Some notable observed features of galaxy structure (including our own Milky Way) that astronomers wish to explain with galactic formation theories include (but are certainly not limited to) the following:
Preliminary results from the Galaxy Zoo project suggested that there was an unexplained parity violation, with a greater proportion of the galaxies rotating in an anticlockwise direction when seen from the Earth. This was later shown to be a result of human bias: when a subset of classified images were mirrored (so that galaxies rotating in an anticlockwise direction appeared to be rotating in a clockwise direction), anticlockwise classifications still predominated.
The key properties of disk galaxies, which are also commonly called spiral galaxies, is that they are very thin, rotate rapidly, and often show spiral structure. One of the main challenges to galaxy formation is the great number of thin disk galaxies in the local universe. The problem is that disks are very fragile, and mergers with other galaxies can quickly destroy thin disks.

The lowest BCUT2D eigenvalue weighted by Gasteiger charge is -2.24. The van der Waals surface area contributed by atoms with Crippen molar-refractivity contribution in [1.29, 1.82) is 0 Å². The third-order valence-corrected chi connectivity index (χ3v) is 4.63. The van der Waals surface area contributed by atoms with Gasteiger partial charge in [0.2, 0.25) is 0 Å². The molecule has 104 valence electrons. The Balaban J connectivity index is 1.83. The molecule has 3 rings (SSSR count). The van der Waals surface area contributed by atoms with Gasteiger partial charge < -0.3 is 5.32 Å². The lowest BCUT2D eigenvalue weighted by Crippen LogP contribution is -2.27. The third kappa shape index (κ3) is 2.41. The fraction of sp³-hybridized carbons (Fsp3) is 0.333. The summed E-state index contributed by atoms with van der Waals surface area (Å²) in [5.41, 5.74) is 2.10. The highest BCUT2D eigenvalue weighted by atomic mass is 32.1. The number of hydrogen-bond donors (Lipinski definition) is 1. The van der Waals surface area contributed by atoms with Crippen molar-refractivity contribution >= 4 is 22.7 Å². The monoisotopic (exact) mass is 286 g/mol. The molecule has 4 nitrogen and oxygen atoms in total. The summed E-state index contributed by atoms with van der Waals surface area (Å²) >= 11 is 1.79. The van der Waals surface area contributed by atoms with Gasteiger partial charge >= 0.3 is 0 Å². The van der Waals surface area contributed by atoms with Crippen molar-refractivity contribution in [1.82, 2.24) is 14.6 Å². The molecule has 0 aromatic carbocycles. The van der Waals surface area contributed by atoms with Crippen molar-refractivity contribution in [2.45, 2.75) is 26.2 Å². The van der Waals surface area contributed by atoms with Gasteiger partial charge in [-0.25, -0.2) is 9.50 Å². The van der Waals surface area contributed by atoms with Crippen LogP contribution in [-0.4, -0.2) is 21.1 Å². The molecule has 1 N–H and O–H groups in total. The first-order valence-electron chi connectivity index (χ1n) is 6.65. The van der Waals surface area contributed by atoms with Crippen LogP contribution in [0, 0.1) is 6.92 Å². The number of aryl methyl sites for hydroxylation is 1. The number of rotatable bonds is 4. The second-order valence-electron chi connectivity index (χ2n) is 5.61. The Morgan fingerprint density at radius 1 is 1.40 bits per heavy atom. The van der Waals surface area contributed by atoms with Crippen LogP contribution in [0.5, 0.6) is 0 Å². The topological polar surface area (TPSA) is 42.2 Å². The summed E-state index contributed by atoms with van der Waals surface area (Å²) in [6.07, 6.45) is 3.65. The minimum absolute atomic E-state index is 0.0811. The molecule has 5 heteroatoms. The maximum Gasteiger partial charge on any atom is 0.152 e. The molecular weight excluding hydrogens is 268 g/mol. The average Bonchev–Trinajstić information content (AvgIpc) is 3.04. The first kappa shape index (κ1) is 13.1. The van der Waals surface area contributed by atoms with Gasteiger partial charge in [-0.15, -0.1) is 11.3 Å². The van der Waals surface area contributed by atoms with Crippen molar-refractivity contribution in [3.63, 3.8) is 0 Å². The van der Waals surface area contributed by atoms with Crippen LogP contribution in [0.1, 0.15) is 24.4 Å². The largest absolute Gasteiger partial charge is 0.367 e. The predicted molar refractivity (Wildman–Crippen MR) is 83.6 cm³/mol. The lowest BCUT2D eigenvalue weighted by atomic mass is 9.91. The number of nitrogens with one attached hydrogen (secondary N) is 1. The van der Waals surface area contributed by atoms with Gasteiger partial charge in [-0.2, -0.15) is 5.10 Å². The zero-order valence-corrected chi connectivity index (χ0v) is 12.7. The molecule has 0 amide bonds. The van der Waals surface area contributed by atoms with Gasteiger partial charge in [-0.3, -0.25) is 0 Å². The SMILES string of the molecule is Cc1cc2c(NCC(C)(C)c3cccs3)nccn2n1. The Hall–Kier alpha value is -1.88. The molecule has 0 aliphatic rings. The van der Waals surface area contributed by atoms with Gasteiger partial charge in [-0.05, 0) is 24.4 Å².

Olin Eggen, Donald Lynden-Bell, and Allan Sandage in 1962, proposed a theory that disk galaxies form through a monolithic collapse of a large gas cloud. As the cloud collapses the gas settles into a rapidly rotating disk. Known as a top-down formation scenario, this theory is quite simple yet no longer widely accepted because observations of the early universe strongly suggest that objects grow from bottom-up (i.e. smaller objects merging to form larger ones). It was first proposed by Leonard Searle and Robert Zinn that galaxies form by the coalescence of smaller progenitors.